Submitted to: Weed Science
Publication Type: Peer Reviewed Journal
Publication Acceptance Date: 3/26/2008
Publication Date: 7/1/2008
Citation: Schutte, B.J., Regnier, E.E., Harrison, S.K., Schmoll, J.T., Spokas, K.A., Forcella, F. 2008. A hydrothermal seedling emergence model for giant ragweed (Ambrosia trifida). Weed Science. 56:555-560.
Interpretive Summary: Late-season emergence of giant ragweed in agricultural fields can greatly hamper the decision in timing of control measures in order to achieve maximum weed control and reduce crop yield loss. Timing of field weed-control measures can be aided by computer models, provided that the model can be calibrated for the particular weed species coupled with minimal site specific data. This research examined the potential of developing a model for the emergence of giant ragweed, accounting for the multiple flushes of emergence observed particularly in Ohio agricultural fields. Weather data, soil characteristics and geographic location were used to predict the soil thermal and moisture environment. These predictions were combined with data on the base temperature and moisture values (temperature and moisture level required for germination) to create a mathematical model for the emergence of giant ragweed. The bimodal pattern of emergence was modeled with two successive mathematical (Weibull function) models. The predictions were typically within half of a day of field observations. This experiment demonstrated an approach to weed seedling emergence modeling that can be used to forecast weed emergence on a local basis from easily obtainable soil and weather data. This information will assist scientists and engineers in developing improved weed prediction models to maximize control and minimize crop yield losses due to weed pressure. This information will be of direct benefit to the farmers to enable them to cope with planning the timing of their weed-control measures.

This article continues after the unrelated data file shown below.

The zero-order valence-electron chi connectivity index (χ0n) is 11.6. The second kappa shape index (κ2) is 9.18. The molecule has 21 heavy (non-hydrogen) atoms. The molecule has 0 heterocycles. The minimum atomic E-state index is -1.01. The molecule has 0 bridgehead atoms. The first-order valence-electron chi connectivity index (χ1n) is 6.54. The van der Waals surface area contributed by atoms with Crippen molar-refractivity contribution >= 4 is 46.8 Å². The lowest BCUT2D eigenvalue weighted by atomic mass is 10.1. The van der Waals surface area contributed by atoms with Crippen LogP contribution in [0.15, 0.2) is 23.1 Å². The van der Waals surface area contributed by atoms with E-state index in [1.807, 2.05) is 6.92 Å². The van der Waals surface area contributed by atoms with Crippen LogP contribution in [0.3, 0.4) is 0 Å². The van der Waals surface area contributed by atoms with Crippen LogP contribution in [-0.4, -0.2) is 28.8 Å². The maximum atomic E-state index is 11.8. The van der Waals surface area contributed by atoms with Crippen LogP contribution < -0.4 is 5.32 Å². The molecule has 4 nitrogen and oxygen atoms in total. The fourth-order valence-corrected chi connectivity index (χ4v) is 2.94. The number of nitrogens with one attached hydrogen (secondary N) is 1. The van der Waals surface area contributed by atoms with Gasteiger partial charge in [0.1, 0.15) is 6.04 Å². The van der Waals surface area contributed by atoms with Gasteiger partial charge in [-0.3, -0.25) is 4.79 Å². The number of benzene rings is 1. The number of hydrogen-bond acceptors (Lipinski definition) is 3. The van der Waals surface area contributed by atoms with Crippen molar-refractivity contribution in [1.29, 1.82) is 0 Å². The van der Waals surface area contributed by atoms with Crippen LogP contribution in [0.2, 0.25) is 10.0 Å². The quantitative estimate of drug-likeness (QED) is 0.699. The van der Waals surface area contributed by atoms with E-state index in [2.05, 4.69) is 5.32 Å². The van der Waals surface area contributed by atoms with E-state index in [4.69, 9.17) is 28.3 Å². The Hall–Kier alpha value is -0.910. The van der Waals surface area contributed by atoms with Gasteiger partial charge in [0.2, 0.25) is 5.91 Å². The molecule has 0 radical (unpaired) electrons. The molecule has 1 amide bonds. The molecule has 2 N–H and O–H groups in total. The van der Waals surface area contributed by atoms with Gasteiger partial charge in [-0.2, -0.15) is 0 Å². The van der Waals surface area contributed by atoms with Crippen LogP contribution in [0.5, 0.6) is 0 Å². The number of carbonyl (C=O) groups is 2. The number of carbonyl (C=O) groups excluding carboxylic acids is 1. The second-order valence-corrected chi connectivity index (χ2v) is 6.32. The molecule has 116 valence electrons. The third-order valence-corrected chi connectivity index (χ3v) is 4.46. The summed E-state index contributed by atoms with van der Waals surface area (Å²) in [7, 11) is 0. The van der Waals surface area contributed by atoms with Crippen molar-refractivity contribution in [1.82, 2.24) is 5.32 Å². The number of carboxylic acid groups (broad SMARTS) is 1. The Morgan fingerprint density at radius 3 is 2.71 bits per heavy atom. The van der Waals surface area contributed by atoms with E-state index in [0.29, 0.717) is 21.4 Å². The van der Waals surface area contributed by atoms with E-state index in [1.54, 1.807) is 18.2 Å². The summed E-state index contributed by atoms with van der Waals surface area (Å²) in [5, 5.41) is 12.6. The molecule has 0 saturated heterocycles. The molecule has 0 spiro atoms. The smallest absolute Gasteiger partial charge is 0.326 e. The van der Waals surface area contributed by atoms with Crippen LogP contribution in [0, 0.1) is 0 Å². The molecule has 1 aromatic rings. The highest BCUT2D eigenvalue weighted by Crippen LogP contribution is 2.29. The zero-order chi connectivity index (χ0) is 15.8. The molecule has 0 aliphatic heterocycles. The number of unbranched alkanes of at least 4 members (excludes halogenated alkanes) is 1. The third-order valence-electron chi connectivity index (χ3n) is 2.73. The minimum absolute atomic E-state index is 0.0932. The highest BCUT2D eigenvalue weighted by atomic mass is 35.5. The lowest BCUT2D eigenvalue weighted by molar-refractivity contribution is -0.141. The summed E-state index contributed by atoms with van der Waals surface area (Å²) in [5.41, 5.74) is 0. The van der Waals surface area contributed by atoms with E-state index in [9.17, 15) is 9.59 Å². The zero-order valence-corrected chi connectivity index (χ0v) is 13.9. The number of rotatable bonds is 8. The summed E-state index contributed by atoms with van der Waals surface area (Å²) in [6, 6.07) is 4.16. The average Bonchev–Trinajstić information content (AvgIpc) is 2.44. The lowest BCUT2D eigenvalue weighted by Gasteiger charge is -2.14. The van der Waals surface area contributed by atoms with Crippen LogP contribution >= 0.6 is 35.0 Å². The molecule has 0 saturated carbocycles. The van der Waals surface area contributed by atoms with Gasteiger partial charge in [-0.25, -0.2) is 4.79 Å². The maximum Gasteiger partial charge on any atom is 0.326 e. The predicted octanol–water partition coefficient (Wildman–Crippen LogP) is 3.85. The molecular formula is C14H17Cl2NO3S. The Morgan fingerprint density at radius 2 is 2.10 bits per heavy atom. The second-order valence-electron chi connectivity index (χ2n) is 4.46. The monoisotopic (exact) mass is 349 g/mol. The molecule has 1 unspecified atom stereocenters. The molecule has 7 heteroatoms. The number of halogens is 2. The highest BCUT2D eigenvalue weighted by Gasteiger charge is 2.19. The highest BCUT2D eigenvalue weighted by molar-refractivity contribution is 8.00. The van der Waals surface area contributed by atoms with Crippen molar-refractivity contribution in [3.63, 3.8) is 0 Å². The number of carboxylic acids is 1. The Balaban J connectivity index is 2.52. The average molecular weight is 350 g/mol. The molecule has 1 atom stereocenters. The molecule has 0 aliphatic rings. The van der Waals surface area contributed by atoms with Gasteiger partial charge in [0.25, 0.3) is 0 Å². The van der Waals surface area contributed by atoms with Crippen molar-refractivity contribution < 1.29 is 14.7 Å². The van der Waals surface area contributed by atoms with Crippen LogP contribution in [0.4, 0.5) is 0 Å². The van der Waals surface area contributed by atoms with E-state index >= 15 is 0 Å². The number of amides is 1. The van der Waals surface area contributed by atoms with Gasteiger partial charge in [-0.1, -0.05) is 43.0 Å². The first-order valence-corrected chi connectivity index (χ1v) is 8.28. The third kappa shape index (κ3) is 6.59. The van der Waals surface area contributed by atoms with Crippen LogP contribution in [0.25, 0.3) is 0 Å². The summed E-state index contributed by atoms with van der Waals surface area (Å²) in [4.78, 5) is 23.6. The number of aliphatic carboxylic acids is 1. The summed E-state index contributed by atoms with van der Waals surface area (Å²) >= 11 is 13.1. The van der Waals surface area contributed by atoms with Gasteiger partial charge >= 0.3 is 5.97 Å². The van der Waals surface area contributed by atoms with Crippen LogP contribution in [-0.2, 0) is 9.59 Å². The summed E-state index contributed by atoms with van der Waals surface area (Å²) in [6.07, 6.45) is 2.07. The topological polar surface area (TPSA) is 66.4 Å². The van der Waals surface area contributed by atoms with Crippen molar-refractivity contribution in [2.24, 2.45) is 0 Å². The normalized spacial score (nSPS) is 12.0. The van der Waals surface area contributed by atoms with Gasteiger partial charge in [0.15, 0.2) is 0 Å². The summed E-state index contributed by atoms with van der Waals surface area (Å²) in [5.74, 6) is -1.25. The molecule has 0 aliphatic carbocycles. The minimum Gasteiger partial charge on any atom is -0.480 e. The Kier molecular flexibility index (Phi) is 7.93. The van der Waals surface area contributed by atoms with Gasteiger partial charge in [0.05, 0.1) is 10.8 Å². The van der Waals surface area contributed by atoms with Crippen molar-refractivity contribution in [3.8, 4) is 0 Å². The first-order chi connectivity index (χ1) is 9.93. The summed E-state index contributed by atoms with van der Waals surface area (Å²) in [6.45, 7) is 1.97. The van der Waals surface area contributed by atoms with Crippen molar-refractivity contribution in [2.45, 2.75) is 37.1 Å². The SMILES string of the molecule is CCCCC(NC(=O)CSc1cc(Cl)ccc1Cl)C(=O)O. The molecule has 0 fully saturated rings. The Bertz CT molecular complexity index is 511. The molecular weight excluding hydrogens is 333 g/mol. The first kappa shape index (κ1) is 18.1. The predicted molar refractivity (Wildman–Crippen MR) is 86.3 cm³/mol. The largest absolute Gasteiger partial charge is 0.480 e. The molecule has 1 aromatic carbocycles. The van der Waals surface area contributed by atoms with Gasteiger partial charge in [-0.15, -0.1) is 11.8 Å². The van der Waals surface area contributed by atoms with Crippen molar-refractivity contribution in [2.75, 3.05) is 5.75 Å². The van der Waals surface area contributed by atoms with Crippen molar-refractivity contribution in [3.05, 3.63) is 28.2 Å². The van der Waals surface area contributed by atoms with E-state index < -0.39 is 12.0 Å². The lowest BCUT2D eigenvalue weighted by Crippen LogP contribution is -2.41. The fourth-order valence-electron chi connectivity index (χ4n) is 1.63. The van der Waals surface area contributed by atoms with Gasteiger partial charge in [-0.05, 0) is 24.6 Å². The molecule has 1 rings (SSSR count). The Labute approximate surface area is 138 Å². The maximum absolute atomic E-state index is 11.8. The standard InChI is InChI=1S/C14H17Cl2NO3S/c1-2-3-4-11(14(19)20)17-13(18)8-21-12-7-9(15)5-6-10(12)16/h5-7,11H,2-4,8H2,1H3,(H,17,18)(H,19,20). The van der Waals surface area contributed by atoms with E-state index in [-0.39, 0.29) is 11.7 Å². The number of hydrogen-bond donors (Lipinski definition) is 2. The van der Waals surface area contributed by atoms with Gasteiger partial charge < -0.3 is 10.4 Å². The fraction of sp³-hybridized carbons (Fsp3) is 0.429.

Technical Abstract: Late-season seedling emergence of giant ragweed in Ohio crop fields complicates efforts for predicting the optimum time to implement control measures for minimizing crop-yield losses. Our objectives were to develop a hydrothermal seedling emergence model for a late-emerging biotype in Ohio and validate the model in a variety of locations and burial environments. To develop the model, giant ragweed seedlings were counted and removed weekly each growing season from 2000 to 2003 in a fallow field located in west-central Ohio. Weather data, soil characteristics and geographic location were used to predict the soil thermal and moisture environment with the Soil Temperature and Moisture (STM2) model; hydrothermal time base values were extrapolated from the literature (Tb = 2 °C, 'b = -10 MPa). Cumulative percent seedling emergence plotted as a function of calendar and hydrothermal time (HT) revealed rapid emergence in late March and April, plateauing to 60% of maximum by 400 HT; then a two to three week, 200 to 300 HT lag in emergence in May; followed by a resumption of emergence at a lower rate. The biphasic pattern of emergence was modeled with two successive Weibull models. Emergence models were validated in 2005 in a tilled and no-tillage environment and in 2006 at a separate location in a no-tillage environment. Root mean square values for comparing actual and model predicted values ranged from 8.0 to 9.9, indicating a high degree of accuracy. The model predicted 90% cumulative emergence at 1110 HT in 2005, and 1158 HT in 2006, compared to actual cumulative 90% emergence at 978 HT, and 1138 HT in 2005 tilled and no-tillage environments, and 932 HT in 2006 no-tillage environments. This experiment demonstrated an approach to weed seedling emergence modeling that can be used to forecast weed seedling emergence on a local basis according to weed biotype and easily obtainable soil and weather data.